The Toronto Real Estate Board reported 2,687 transactions through the TorontoMLS system during the first two weeks of November. This result represented a 17.5% decline compared to the same period in 2011.
“The reduction of the maximum amortization period to 25 years translated into higher mortgage payments. Some households will have to save more money for a down payment before purchasing a home, in order to offset these higher mortgage costs. This is more difficult in the City of Toronto, where households must pay an additional land transfer tax up front. The abolishment of this tax would allow buyers to have a larger down payment,” said Toronto Real Estate Board (TREB) President Ann Hannah.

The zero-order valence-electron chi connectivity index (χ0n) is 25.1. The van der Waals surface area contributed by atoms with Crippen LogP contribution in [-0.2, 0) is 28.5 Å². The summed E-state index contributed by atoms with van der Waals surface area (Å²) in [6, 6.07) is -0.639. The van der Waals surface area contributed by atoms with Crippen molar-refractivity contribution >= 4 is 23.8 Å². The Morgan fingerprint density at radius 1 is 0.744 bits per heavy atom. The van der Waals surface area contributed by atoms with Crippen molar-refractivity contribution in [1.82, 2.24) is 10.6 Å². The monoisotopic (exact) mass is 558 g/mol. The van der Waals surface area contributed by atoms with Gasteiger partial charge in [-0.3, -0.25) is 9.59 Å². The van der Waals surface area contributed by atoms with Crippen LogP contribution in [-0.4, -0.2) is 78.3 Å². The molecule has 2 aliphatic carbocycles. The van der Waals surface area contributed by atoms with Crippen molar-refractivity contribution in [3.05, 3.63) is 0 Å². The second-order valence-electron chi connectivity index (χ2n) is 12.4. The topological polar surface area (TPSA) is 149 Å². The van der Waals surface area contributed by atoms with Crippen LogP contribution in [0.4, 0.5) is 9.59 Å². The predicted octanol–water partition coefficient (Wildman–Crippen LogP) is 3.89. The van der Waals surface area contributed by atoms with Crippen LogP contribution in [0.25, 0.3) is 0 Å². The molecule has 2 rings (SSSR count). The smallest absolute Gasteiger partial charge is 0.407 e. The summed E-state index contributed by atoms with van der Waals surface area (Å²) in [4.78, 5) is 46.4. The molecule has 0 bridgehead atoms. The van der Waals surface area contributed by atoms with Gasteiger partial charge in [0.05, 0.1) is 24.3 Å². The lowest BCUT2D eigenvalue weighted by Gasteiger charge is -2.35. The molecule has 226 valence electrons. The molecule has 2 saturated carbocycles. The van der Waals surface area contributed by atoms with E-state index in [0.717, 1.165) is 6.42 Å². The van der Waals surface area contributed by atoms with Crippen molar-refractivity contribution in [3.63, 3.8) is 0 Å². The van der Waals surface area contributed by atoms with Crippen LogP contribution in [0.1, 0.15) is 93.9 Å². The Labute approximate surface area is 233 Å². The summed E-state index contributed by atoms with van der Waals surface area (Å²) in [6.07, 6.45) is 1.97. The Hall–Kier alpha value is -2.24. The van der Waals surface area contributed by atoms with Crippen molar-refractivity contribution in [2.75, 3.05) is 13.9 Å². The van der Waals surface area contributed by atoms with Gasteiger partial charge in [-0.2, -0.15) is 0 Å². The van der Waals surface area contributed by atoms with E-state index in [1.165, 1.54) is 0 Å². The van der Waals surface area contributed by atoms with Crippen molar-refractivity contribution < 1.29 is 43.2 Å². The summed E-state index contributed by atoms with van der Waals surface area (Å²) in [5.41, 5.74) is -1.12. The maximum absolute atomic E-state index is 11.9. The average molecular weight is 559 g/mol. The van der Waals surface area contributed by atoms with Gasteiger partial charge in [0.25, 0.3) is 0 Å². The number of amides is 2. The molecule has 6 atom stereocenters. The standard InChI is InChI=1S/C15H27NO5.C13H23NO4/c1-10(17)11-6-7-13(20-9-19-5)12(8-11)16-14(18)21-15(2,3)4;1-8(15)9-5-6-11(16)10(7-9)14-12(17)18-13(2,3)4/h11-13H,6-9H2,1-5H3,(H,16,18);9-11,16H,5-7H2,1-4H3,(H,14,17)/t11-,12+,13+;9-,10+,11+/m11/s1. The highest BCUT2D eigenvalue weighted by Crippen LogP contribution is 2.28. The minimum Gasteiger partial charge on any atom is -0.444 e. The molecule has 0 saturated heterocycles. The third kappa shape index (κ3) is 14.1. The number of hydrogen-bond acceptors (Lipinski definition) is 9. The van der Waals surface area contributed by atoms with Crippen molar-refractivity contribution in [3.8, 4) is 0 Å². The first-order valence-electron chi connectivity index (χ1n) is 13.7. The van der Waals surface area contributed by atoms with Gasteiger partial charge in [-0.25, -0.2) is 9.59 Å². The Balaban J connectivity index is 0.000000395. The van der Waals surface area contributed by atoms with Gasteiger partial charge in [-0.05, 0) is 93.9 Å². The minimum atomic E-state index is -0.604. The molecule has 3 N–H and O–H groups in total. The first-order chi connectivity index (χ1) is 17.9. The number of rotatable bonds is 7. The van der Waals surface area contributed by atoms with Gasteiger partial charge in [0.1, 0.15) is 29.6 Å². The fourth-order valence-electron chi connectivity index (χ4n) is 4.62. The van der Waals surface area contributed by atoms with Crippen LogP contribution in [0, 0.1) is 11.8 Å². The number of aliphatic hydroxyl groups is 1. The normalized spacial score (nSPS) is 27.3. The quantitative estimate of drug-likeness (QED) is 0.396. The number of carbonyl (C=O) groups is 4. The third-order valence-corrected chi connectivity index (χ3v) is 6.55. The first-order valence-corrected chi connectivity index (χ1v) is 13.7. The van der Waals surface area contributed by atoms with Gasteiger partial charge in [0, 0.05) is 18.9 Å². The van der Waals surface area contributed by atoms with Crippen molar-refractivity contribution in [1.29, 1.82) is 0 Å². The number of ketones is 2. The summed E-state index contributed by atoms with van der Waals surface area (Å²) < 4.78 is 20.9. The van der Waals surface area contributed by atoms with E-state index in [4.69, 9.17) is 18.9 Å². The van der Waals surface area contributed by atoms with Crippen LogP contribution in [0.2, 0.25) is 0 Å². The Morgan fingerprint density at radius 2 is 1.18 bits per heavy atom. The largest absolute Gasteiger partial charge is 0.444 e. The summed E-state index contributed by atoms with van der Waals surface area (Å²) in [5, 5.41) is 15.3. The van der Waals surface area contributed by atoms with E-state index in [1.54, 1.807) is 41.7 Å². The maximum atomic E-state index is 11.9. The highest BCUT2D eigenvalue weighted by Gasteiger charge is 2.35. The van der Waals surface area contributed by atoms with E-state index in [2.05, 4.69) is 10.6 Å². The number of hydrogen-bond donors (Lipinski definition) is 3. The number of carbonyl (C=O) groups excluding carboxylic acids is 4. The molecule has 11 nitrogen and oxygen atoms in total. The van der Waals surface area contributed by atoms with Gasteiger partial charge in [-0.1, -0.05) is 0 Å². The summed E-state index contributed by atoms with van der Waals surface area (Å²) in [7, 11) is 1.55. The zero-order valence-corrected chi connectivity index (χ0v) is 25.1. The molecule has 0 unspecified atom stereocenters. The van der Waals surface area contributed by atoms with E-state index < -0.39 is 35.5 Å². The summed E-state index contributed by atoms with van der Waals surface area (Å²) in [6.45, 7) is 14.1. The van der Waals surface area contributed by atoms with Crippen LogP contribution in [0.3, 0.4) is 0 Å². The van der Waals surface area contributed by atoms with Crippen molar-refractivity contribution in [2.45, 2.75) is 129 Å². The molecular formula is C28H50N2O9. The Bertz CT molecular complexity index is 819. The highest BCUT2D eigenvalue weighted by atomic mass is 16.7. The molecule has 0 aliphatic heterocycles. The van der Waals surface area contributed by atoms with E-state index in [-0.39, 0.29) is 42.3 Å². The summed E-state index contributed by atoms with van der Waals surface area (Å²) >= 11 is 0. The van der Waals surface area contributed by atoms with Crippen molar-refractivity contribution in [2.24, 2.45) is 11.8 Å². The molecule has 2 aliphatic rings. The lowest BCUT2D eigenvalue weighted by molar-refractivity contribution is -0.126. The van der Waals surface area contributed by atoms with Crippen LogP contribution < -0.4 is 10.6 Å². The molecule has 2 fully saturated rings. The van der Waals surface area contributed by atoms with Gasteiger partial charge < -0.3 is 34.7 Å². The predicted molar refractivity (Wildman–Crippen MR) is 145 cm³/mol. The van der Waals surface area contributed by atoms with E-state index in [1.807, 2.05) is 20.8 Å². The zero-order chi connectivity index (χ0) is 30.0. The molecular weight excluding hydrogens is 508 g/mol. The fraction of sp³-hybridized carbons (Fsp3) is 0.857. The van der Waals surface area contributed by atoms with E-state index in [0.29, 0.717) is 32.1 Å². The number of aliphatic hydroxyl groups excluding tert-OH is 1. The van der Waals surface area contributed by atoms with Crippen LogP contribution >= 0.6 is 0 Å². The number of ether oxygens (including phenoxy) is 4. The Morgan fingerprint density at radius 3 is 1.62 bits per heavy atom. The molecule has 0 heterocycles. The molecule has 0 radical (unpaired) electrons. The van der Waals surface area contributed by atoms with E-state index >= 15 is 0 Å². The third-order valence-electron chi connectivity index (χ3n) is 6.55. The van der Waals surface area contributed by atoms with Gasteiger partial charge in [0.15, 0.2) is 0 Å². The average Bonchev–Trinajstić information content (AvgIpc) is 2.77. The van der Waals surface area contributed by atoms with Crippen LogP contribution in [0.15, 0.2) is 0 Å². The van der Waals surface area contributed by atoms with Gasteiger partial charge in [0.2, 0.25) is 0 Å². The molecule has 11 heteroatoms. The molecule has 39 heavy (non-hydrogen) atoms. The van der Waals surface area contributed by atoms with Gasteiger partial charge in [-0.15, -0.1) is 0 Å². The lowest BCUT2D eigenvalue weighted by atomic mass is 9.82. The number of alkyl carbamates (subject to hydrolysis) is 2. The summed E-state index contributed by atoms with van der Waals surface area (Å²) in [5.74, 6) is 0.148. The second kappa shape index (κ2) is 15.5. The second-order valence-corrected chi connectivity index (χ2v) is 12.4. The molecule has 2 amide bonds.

The average selling price during the first 14 days of November was $488,647 – up by 1.7% in comparison to the first 14 days of November 2011. The median selling price over the same period was up by a greater rate of 4% to $416,000. The stronger rate of growth for the median selling price suggests that fewer high-end homes sold this year compared to last.
“During the first half of November, there were fewer luxury detached homes sold as a percentage of total transactions compared to last year. The year-over-year change in the mix of detached homes sold in the GTA, rather than a change in market conditions, was responsible for a lower than normal increase in the average detached home price,” said Jason Mercer, TREB’s Senior Manager of Market Analysis.
“Toronto’s Condo Authority”